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Union Orders, Reports and Letters -- Kentucky




OFFICIAL RECORDS: Series 1, vol 17, Part 2 (Corinth) WEST TENN. AND NORTHERN MISS. Chapter XXIX. Page 506

PADUCAH, KY., December 29, 1862.

Honorable ABRAHAM LINCOLN,

President of the United States:

General Orders, Numbers 11, issued by General Grant at Oxford, Miss., December the 17th, commands all post commanders to expel all Jews, without distinction, within twenty-four hours, from his entire department. The undersigned, good and loyal citizens of the United States and residents of this town for many years, engaged in legitimate business as merchants, feel greatly insulted and outraged by this inhuman order, the carrying out of which would be the grossest violation of the Constitution and our rights as good citizens under it, and would place us, besides a large number of other Jewish families of this town, as outlaws before the whole world. We respectfully ask your immediate attention to this enormous outrage on all and humanity and pray for your effectual and immediate interposition. We would respectfully refer you to the post commander and post adjutant as to our loyalty, and all to respectable citizens of this community as to our standing as citizens and merchants. We respectfully ask for immediate instructions to be sent to the commander of this post.

D. WOLFF & BROS.

C. F. KASKELL.



OFFICIAL RECORDS: Series 1, vol 30, Part 4 (Chickamauga)KY.,SW.VA.,TENN.,MISS.,N.ALA.,AND N.GA. Chapter XLII. Page 296 - 298

FLEMINGSBURG, October 11, 1863.

Brig. General J. T. BOYLE,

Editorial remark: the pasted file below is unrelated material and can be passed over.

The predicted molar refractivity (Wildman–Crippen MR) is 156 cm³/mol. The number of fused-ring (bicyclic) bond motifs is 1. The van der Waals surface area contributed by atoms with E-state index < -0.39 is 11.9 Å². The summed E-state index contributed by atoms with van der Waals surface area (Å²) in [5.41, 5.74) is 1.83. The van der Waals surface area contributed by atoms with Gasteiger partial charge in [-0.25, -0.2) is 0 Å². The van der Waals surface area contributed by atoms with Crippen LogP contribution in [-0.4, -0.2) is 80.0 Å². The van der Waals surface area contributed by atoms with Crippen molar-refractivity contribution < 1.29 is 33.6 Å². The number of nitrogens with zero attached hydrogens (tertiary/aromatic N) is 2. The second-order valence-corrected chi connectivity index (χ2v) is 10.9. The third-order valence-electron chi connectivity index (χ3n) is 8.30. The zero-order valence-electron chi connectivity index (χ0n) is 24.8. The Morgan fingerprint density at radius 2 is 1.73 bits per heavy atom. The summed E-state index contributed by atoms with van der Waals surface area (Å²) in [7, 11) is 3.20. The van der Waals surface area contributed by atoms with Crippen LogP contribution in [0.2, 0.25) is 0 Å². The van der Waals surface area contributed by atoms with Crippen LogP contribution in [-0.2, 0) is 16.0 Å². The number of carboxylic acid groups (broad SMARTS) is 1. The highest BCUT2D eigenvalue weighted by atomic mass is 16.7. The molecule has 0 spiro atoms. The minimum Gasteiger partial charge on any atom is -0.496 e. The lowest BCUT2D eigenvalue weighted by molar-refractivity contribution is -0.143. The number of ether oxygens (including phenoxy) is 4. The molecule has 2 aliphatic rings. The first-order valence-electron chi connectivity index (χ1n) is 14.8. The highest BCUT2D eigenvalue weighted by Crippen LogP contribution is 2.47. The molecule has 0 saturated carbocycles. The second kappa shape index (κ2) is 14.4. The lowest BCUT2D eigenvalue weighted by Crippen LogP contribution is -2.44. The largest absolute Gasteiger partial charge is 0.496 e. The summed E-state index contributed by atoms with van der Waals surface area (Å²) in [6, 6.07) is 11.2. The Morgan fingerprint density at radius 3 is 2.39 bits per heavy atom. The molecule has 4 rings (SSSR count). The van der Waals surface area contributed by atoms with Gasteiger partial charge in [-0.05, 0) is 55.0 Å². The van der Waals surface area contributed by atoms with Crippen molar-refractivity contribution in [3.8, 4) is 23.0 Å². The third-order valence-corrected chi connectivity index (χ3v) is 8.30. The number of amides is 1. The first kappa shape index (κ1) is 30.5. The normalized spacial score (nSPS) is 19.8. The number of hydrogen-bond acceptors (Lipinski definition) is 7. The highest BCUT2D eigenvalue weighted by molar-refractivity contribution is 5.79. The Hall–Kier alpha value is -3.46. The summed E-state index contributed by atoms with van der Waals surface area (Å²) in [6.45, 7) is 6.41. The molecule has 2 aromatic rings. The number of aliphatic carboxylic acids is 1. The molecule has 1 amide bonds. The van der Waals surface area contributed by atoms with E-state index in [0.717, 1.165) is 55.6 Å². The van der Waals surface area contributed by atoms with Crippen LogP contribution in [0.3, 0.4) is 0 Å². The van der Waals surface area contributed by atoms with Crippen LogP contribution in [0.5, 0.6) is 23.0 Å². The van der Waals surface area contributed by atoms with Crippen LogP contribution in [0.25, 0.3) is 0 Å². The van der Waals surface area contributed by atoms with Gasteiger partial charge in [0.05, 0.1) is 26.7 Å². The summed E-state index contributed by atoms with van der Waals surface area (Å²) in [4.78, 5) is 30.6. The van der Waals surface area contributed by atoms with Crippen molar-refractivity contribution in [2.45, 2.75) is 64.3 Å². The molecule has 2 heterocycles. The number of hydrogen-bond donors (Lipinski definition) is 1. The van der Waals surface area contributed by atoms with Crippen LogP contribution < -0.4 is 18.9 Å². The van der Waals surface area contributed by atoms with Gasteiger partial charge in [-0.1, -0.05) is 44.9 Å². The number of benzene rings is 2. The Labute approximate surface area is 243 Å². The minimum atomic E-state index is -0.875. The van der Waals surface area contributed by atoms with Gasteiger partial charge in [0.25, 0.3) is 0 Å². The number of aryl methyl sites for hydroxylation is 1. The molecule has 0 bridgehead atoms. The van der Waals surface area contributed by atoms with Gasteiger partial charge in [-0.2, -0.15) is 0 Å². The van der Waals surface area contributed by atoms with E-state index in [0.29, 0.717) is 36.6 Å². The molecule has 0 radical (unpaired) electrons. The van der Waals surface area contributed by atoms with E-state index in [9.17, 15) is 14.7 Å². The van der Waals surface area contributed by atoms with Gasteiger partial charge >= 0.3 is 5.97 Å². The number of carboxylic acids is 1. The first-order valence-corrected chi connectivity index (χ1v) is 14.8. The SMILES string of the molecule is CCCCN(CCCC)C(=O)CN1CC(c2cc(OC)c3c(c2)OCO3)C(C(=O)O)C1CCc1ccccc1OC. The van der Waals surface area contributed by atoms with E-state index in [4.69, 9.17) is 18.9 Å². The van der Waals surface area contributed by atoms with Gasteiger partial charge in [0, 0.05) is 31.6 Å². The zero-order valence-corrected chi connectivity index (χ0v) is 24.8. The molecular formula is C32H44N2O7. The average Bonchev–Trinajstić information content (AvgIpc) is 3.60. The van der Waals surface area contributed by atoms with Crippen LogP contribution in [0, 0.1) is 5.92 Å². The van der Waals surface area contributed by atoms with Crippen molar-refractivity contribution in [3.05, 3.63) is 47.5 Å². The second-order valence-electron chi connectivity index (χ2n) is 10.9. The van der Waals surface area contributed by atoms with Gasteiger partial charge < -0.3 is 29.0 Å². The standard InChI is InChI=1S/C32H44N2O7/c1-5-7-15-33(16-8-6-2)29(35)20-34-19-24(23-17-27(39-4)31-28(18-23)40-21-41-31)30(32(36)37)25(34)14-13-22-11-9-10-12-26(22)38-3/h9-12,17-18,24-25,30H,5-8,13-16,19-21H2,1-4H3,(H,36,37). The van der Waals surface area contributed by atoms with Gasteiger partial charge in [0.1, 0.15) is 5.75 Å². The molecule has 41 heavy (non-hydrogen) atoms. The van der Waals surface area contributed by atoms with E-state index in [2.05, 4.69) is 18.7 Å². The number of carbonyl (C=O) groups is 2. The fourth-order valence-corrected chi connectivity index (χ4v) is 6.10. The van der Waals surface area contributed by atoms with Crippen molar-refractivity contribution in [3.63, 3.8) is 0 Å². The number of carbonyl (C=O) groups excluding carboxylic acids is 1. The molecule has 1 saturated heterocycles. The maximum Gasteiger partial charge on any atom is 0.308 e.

Louisville, Ky.:

SIR: On October 2 I sent out Lieutenant Clark and 50 men scouting, who proceeded as far as West Liberty; called upon the scoundrel Green Howard, the place where guerrillas resort; all were absent. This Howard, the day previous, whipped an old Union man nearly unto death, and scalped a soldier of the Tenth Kentucky Cavalry. The boys burned everything visible, and as soon as the fire began the rebels commenced firing from the mountain at long range; too far to affect.

Yours, most respectfully,

JOHN F. IJAMS,

Major, Comdg. Fifth Independent Battn., Ohio Vol. Cavalry.

~~~~~~~~~

A second courthouse was among some twenty-nine buildings destroyed by fire during the Civil War, along with the offices of the circuit and county clerks, and many irreplaceable county records. Although some influential families were pro-Union during the war, most Morgan County residents
had Confederate sympathies. Confederate leaders from Morgan included Capt. John T. Williams and Maj. William Mynheir (who, as sheriff in 1853, carried out the county's only hanging). Although no major battles occurred in the county, there were a few skirmishes, including three
at West Liberty and one at McClannahan Hill.
See Arthur C. Johnson, EARLY MORGAN COUNTY (West Liberty, Ky., 1974);
Helen Price Stacy and William Lynn Nickell, SELECTIONS FROM MORGAN COUNTY HISTORY (West Liberty, Ky., 1973);
Joe Nickell, MORGAN COUNTY: THE EARLIEST YEARS (West Liberty, Ky., 1986). JOE NICKELL
Ref: Excerpts from “The Kentucky Encyclopedia”, pgs. 652- 653, 1992 and CD-ROM, same title, 1997..



The first important engagement in eastern Kentucky occurred here, at West Liberty, on 23 October 1861. USA forces led by Brig. Gen. Wm. Nelson surprised enemy under Capt. Andrew J. May. Civilian secessionists were captured and jailed. Unionists released. Confederate losses
were 21 dead, 40 wounded and 34 captured. One Union soldier wounded. On 4 November 1861 Gen. Nelson captured Prestonsburg.
Reference: Excerpts from Kentucky Historical Society Highway
Marker #512, KHS Frankfort

OFFICIAL RECORDS: Series 1, vol 49, Part 1 (Mobile Bay Campaign) KY., S.W.VA., TENN., N. & C.GA., MISS., ALA., & W.FLA. Page -- 782

GENERAL ORDERS, HDQRS. DEPARTMENT OF KENTUCKY, No. 5. Louisville, Ky., February 27, 1865.

Officers charged with recruiting colored troops are informed that the use of force or menaces to compel the enlistment of colored men is both unlawful and disgraceful.

By command of Major-General Palmer:

G. M. BASCOM,

Major and Assistant Adjutant-General